First students graduating from the Open University's molecular science (hons) degree to be awarded the Eurobachelor label

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Source: OU

This spring The Open University (OU) awarded the Eurobachelor label to four students graduating from its molecular science (hons) degree. These are the first students from the OU to receive this label, which holds the promise of greater employability and mobility within Europe. Yvonne Ashmore, molecular science awards manager, in the department of chemistry and analytical sciences at the OU, told Education in Chemistry, 'We believe that the Eurobachelor label provides evidence that these students have the knowledge and skills to enable them to work and communicate effectively across Europe. This is particularly important for our graduates who are nationals of EU countries other than the UK, especially those students who live and work overseas, providing greater transparency for their OU degrees'. 

In December 2008, the OU was ratified by the Royal Society of Chemistry (RSC) to award the Eurobachelor label to its molecular science honours graduates. Students have to hold the degree in molecular science with at least two level- three residential practical courses and can demonstrate proficiency in a second major European language, eg German, Italian, French or Spanish. The latter can be accomplished through one of the OU language courses, a European language at A-level or Scottish equivalent, or if the candidate is fluent in a second language because it is their mother tongue.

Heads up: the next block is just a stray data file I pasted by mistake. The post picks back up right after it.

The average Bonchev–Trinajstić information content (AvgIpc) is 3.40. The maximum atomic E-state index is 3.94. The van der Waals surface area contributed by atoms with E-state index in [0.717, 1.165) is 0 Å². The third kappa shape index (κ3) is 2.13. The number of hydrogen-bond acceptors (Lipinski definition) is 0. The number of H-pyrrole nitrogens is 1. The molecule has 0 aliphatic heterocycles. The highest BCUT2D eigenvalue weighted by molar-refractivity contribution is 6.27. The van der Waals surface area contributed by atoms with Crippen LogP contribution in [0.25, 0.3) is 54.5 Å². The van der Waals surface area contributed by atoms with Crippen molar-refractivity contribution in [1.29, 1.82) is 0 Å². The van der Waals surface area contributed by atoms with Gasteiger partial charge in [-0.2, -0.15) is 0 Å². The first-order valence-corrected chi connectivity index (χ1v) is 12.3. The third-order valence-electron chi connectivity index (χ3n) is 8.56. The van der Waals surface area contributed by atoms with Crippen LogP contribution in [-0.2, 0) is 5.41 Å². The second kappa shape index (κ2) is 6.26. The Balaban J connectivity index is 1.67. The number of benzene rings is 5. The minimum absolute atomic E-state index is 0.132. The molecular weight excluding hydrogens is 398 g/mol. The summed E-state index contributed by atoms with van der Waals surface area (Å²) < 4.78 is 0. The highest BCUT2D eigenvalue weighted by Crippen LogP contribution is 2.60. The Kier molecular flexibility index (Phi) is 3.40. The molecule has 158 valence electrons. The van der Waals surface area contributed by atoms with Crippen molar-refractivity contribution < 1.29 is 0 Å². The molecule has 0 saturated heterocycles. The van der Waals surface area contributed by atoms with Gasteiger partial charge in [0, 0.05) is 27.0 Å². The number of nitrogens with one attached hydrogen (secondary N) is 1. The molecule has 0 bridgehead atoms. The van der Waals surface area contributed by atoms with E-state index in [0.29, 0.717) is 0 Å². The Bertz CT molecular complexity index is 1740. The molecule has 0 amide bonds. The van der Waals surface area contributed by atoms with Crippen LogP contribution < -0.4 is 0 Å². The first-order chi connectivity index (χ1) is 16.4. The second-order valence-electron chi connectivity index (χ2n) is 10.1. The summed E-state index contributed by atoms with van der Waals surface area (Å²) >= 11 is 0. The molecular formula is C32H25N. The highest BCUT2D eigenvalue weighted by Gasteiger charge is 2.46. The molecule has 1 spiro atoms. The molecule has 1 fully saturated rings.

The Eurobachelor qualification is part of the pan-European Bologna Process. In 1999, 29 European countries, including the UK, signed the Bologna declaration and agreed there should be a common framework of comparable degrees across Europe by 2010. Among the goals to be achieved by this process are transparency of degrees across Europe, thus increasing the mobility and employability of students and staff not just across the member states but across the world, as well as ensure that European HE is internationally competitive.  

With now 45 European countries signed up to the Bologna declaration, the HE structures of the majority have a three cycle framework - bachelors, masters and doctoral-level programmes, typically taking three, plus two, plus three years respectively. However, apart from the bachelors programmes, which have to be a minimum of three years, the length of programme is not mentioned as a requirement for a particular qualification. The Eurobachelor label is indicative of a first cycle (BSc) qualification which is recognised by other European institutions as being of a standard that will provide right of access, though not right of admission (which is the prerogative of the institution), to chemistry masters programmes.  

Other HEIs in the UK and Ireland to gain the Eurobachelor label for their chemistry BSc degrees are Nottingham Trent, and Dublin City Universities. With so few UK universities ratified for awarding the Eurobachelor label, we may have to wait for evidence from these pioneering students before the true value of this award is recognised by the chemistry community.